Transcribing the Artwork on to the Copper

 
At this point, you have the artwork in computer readable form, or as a physical lines and traces on a piece of paper or film, produced by pen and ink, or other direct means. If you are getting the board produced for you, then your supplier will tell you what he wants, or what he is prepared to accept. Most in my area will want Gerber files, but some will accept .pdf files containing the artwork. If using Gerber files, try using Viewmate to ensure that the board looks the way you think it should look.
 
Assuming you want to take your artwork and print it yourself, then the first step is to produce a transparency. This is easily done on a laser printer using transparent film – be sure to set the copy as dark as possible, because you want the greatest possible contrast. Hold the transparency up to the light and check for any “less dense” areas.
 
Mix the developer according to the instructions on the spray can (7g per litre for Positiv 20). Usually, this involves a small amount of caustic soda dissolved in a large quantity of water. Developer goes off after a time – don't expect to make a good board with an old can of developer. RS Components sell a commercial developer that is much better than caustic soda and not as finnicky to mix.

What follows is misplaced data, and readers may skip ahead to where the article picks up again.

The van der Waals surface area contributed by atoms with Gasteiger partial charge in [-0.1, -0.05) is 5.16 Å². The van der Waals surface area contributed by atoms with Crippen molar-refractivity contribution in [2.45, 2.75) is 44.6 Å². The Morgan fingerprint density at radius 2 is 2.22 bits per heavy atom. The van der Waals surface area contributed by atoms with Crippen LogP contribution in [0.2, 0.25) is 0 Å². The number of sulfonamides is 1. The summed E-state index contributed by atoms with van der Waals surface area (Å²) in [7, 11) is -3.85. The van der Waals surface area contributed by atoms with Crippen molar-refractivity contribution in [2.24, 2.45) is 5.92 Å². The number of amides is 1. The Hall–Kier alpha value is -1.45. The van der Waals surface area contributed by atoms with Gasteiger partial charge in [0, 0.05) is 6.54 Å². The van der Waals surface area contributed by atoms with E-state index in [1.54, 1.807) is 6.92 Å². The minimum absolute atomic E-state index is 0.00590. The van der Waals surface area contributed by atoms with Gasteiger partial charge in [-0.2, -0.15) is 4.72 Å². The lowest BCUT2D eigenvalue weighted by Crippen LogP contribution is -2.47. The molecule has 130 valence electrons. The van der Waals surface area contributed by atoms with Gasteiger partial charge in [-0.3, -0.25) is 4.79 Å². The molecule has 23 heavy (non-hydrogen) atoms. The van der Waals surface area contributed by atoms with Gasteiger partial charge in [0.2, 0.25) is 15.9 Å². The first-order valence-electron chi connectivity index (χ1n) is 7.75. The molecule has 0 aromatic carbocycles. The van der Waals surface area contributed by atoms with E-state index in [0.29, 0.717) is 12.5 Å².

Now prepare the board – you do not need a darkroom, but working in a blaze of light might be a bad idea..
  • Cut it a little oversize – say .1 inch all round and aim to trim it afterward.
  • Clean it using VIM or other scouring powder, but leave surface matte, not shiny
  • Place newspaper on the workbench and blot the board dry. Leave the board face down until you are ready to spray with photo-resist.
  • When ready, make sure board is dry and dust-free before spraying. Dust is now your enemy.
  • Spray the board evenly from a distance of about 12”. This is easier said than done. You need a fairly thin film – too thick and it will take ages to develop.
  • Dry the resist using a hair dryer – fairly hot for about 10 minutes – or use an oven.
Inspect the result in a dimly lit room.
  • The board should not have a thick rim of paint round the outside.
  • It should be free from “pinholes” in the paint (You will know what I mean when you try his for the first time).
  • It should be free from trapped dust which will short the tracks and also cause breaks.